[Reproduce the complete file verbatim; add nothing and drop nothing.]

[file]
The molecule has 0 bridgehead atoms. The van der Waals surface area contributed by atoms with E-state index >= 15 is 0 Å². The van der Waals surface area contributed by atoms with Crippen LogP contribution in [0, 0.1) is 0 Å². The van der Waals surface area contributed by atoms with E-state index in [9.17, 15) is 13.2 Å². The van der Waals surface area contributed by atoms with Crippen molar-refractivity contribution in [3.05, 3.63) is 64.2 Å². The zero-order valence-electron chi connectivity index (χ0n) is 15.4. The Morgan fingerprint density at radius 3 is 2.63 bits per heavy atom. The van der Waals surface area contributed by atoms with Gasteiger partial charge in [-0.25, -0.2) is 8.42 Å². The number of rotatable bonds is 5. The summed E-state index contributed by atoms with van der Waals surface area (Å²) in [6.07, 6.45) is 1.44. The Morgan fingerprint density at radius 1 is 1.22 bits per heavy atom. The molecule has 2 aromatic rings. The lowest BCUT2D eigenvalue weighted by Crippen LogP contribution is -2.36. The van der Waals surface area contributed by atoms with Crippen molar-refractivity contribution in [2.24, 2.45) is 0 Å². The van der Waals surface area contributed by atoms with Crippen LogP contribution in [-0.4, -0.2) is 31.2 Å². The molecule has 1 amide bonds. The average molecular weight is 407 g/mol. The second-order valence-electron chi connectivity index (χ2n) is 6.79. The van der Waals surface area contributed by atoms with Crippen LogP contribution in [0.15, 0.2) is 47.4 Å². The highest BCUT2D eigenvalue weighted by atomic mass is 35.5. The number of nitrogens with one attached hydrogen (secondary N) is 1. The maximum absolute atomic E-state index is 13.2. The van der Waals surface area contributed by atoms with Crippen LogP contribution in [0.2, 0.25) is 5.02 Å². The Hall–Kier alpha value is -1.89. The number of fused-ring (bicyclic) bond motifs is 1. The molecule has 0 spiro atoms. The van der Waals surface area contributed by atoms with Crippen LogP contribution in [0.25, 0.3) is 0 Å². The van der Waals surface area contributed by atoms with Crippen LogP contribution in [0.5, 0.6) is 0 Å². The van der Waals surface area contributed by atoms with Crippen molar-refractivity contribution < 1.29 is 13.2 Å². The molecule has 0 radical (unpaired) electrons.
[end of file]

The molecule has 0 bridgehead atoms. The van der Waals surface area contributed by atoms with E-state index >= 15 is 0 Å². The van der Waals surface area contributed by atoms with Crippen LogP contribution in [0, 0.1) is 0 Å². The van der Waals surface area contributed by atoms with E-state index in [9.17, 15) is 13.2 Å². The van der Waals surface area contributed by atoms with Crippen molar-refractivity contribution in [3.05, 3.63) is 64.2 Å². The zero-order valence-electron chi connectivity index (χ0n) is 15.4. The Morgan fingerprint density at radius 3 is 2.63 bits per heavy atom. The van der Waals surface area contributed by atoms with Gasteiger partial charge in [-0.25, -0.2) is 8.42 Å². The number of rotatable bonds is 5. The summed E-state index contributed by atoms with van der Waals surface area (Å²) in [6.07, 6.45) is 1.44. The Morgan fingerprint density at radius 1 is 1.22 bits per heavy atom. The molecule has 2 aromatic rings. The lowest BCUT2D eigenvalue weighted by Crippen LogP contribution is -2.36. The van der Waals surface area contributed by atoms with Crippen molar-refractivity contribution in [2.24, 2.45) is 0 Å². The van der Waals surface area contributed by atoms with Crippen LogP contribution in [-0.4, -0.2) is 31.2 Å². The molecule has 1 amide bonds. The average molecular weight is 407 g/mol. The second-order valence-electron chi connectivity index (χ2n) is 6.79. The van der Waals surface area contributed by atoms with Crippen LogP contribution in [0.15, 0.2) is 47.4 Å². The highest BCUT2D eigenvalue weighted by atomic mass is 35.5. The number of nitrogens with one attached hydrogen (secondary N) is 1. The maximum absolute atomic E-state index is 13.2. The van der Waals surface area contributed by atoms with Crippen LogP contribution in [0.2, 0.25) is 5.02 Å². The Hall–Kier alpha value is -1.89. The number of fused-ring (bicyclic) bond motifs is 1. The molecule has 0 spiro atoms. The van der Waals surface area contributed by atoms with Crippen LogP contribution in [0.25, 0.3) is 0 Å². The van der Waals surface area contributed by atoms with Crippen LogP contribution in [0.5, 0.6) is 0 Å². The van der Waals surface area contributed by atoms with Crippen molar-refractivity contribution < 1.29 is 13.2 Å². The molecule has 0 radical (unpaired) electrons.